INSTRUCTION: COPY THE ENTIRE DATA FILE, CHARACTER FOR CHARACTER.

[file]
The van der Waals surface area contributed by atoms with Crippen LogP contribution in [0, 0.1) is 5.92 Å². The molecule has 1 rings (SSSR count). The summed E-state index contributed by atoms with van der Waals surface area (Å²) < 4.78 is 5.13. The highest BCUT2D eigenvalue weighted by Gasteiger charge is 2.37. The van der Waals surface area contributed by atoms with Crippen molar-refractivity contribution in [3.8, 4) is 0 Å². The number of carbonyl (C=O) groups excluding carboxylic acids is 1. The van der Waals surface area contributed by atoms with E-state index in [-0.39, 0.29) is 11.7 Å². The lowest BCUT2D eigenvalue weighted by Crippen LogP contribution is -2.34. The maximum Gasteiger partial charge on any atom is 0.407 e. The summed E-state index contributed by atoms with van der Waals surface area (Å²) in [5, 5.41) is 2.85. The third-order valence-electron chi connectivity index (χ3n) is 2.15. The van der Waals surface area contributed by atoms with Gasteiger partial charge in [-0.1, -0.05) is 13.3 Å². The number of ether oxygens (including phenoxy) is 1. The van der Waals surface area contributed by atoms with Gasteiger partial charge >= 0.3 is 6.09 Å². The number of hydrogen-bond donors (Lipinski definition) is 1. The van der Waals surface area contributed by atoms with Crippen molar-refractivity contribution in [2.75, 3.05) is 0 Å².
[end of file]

The van der Waals surface area contributed by atoms with Crippen LogP contribution in [0, 0.1) is 5.92 Å². The molecule has 1 rings (SSSR count). The summed E-state index contributed by atoms with van der Waals surface area (Å²) < 4.78 is 5.13. The highest BCUT2D eigenvalue weighted by Gasteiger charge is 2.37. The van der Waals surface area contributed by atoms with Crippen molar-refractivity contribution in [3.8, 4) is 0 Å². The number of carbonyl (C=O) groups excluding carboxylic acids is 1. The van der Waals surface area contributed by atoms with E-state index in [-0.39, 0.29) is 11.7 Å². The lowest BCUT2D eigenvalue weighted by Crippen LogP contribution is -2.34. The maximum Gasteiger partial charge on any atom is 0.407 e. The summed E-state index contributed by atoms with van der Waals surface area (Å²) in [5, 5.41) is 2.85. The third-order valence-electron chi connectivity index (χ3n) is 2.15. The van der Waals surface area contributed by atoms with Gasteiger partial charge in [-0.1, -0.05) is 13.3 Å². The number of ether oxygens (including phenoxy) is 1. The van der Waals surface area contributed by atoms with Gasteiger partial charge >= 0.3 is 6.09 Å². The number of hydrogen-bond donors (Lipinski definition) is 1. The van der Waals surface area contributed by atoms with Crippen molar-refractivity contribution in [2.75, 3.05) is 0 Å².